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Struik Nature

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Archive for the ‘Events’ Category

Join the Authors of Freshwater Life for an Interactive Book Launch at Intaka Island Eco Centre

Invitation to the launch of Freshwater Life

Freshwater LifeStruik Nature is pleased to invite you to the launch of Freshwater Life by Charles Griffiths, Jenny Day and Mike Picker.

Freshwater Life is a comprehensive field-guide to the plants and animals of Southern Africa – the first of its kind – and describes the ecology of more than 1 000 freshwater organisms.

Join the authors for a presentation about their book on Wednesday, 11 November, at 5:30 for 6 PM. The event will take place at the Intaka Island Eco Centre in Cape Town. Come and be bedazzled by a “live feed” microscope revealing freshwater life that most people will never see in their entire lives.

Don’t miss it!

Event Details


Book Details

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Join Gavin Whitfield for the Launch of 50 Must-see Geological Sites in South Africa at the DITSONG Military Museum

Invitation to the Launch of 50 Must-see Geological Sites in South Africa

50 Must-see Geological Sites in South AfricaPenguin Random House invites you to the launch of 50 Must-see Geological Sites in South Africa by Gavin Whitfield.

South Africa has just about the richest geological heritage on the planet. Join Whitfield as he takes us on a journey through South Africa’s top geological sites.

The event will take place at the DITSONG Military Museum in Saxonwold, next to the Johannesburg Zoo, on 28 October.

See you there!

Event Details

Book Details

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Everything You Need to Know About the 2015-2016 Kirstenbosch Summer Sunset Concerts

The Kirstenbosch Summer Sunset Concerts are an annual opportunity to enjoy some of the best of South African music in the country’s most beautiful concert venue.

Highlights this year include Mango Groove, the Rotary Carols, the New Year’s Eve party with Grassy Spark and Jeremy Loops, and the Cape Town Folk ‘n Acoustic Music Festival in February.

Tickets cost between R110 and R175 for adults. There is a concession for people younger than 21, who pay only R80 and R140. Tickets for the Rotary Carols and the New Year’s Eve party are priced differently (details below). Tickets are sold by Webtickets.

Shows start between 5 and 5:30 PM, and gates open at 4 PM. Going early to secure a good picnic spot is a good idea. Going even earlier to enjoy the beautiful gardens before the music begins is a great idea!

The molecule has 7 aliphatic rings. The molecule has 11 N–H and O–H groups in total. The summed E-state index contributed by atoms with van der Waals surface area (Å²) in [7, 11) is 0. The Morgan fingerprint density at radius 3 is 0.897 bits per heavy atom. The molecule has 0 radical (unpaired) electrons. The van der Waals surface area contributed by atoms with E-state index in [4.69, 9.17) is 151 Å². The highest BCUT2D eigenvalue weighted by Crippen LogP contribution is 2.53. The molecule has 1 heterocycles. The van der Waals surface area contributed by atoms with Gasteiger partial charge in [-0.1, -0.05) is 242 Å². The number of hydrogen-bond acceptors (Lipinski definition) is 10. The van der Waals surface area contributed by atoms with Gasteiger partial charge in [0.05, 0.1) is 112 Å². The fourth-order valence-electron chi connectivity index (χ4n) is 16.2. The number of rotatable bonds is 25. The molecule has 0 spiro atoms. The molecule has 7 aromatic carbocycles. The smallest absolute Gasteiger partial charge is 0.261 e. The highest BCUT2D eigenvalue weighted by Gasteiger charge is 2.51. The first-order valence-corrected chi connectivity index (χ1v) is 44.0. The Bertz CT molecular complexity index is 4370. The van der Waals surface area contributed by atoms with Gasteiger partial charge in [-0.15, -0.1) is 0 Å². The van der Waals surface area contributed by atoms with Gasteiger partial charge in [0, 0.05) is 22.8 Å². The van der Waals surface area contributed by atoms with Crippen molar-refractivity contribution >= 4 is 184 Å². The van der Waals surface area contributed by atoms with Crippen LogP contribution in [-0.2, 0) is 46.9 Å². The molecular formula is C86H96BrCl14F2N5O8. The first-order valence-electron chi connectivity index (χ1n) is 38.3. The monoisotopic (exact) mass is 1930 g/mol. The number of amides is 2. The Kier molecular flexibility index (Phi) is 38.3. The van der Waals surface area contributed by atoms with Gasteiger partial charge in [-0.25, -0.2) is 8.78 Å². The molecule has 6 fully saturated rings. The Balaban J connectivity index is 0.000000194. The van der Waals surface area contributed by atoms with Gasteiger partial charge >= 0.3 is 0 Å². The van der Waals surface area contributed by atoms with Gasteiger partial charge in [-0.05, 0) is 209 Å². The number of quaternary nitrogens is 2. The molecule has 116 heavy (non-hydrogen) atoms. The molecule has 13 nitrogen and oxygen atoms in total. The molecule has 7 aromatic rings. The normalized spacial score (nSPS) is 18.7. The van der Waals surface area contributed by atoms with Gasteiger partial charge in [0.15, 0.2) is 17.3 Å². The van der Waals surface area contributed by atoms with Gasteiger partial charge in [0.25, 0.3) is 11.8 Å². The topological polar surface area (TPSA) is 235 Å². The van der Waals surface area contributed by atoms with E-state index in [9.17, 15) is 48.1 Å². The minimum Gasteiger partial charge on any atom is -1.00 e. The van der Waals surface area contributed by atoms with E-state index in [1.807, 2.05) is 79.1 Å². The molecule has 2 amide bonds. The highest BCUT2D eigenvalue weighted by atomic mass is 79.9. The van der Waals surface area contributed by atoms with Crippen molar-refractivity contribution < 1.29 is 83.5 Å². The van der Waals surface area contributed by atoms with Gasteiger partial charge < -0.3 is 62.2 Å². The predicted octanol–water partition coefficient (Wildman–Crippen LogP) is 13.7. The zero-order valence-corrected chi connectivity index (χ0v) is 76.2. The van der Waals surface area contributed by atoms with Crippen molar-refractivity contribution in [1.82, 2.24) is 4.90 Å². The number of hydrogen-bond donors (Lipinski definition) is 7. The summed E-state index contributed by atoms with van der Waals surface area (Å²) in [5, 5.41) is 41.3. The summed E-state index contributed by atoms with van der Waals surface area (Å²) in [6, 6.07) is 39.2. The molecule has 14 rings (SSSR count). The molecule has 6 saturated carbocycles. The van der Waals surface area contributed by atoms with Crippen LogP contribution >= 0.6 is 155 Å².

Read all about the Kirstenbosch National Botanical Gardens in these Struik Nature books:

KirstenboschKirstenboschAdventure Trails in KirstenboschKirstenbosch JournalKirstenbosch


Have a look at the exciting line up:
22 November 5:30 PM Freshlyground (youth: R110 / adult: R150)

29 November 5:30 PM Zonke Dikana (youth: R110 / adult: R150)

6 December 5:30 PM Arno Carstens (youth: R110 / adult: R150)

13 December 5:30 PM Mango Groove (youth: R110 / adult: R150)

17 December 5:30 PM Rotary Carols at Kirstenbosch (age 2-5: R20 / age 6-18: R65 / adult: R90)

18 – 20 December 5:30 PM Rotary Carols at Kirstenbosch (age 2-5: R25 / age 6-18: R75 / adult: R100)

27 December 5:30 PM Jimmy Nevis (youth: R110 / adult: R150)

31 December 7 PM New Year’s Eve Concert: Jeremy Loops and Grassy Spark (all: R330)

3 January 5:30 PM The Parlotones (youth: R140 / adult: R175)

10 January 5:30 PM Prime Circle (youth: R110 / adult: R150)

17 January 5:30 PM Karen Zoid and Francois van Coke (youth: R110 / adult: R150)

24 January 5:30 PM Mi Casa (youth: R110 / adult: R150)

31 January 5:30 PM The Soil (youth: R110 / adult: R150)

7 February 5 PM Cape Town Folk ‘n Acoustic Music Festival (youth: R110 / adult: R150)

14 February 5:15 PM Matthew Mole and Rubber Duc (youth: R110 / adult: R150)

21 February 5:30 PM Goldfish (youth: R110 / adult: R150)

28 February 5:30 PM The Cape Philharmonic Orchestra (youth: R110 / adult: R150)

6 March 5:15 PM Shortstraw and The Plastics (youth: R80 / adult: R110)

13 March 5:15 PM Al Bairre and Bye Beneco (youth: R80 / adult: R110)

20 March 5:15 PM Zebra & Giraffe and Monark (youth: R80 / adult: R110)

21 March 5:30 PM Fundraiser: Performer to be confirmed (TBA)

27 March 5:15 PM Beatenberg and John Wizards (youth: R110 / adult: R150)

3 April 5:15 PM December Streets and The Vanilla (youth: R80 / adult: R110)


Book details

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Join Margaret Roberts for a Tea Tasting and a Talk about Teas for Health and Vitality at Garden World

Tea: 60 teas to revitalise and restoreMargaret Roberts, author of Tea: 60 teas to revitalise and restore, and Sandy Roberts will be presenting a talk about teas, with the opportunity to taste delicious herb teas and restorative eats, at Garden World.

The event is taking place on Saturday, 22 August, at 9:30 for 10 AM. The cost is R130 per person, which includes tea, snacks and a goodie bag. There will be prize giveaways, and copies of Tea will be on sale.

Don’t miss it!

Event Details

  • Date: Saturday, 22 August 2015
  • Time: 9:30 AM for 10 AM
  • Venue: Garden World
    249 Beyers Naudé Drive
    Muldersdrift | Map
  • Speaker: Sandy Roberts
  • Refreshments: Tea and eats
  • Cover charge: R130
  • Bookings: Garden World, 011 957 2545 or 011 956 3003, 083 997 6142

Book Details

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Visit Any National Botanical Garden for Free on Nelson Mandela Day

The South African National Botanical Institute (SANBI) has made an open invitation to all South African citizens to visit any one of the nine national botanical gardens around the country for free on Saturday, 18 July, in commemoration of International Nelson Mandela Day.

Mandela was an avid gardener himself, and is often quoted saying that the small patch of earth he tended to while in prison offered him a taste of freedom. Nelson Mandela Day is celebrated on the day of his birth, challenging people all over the world to contribute 67 minutes of their time to the global movement for good.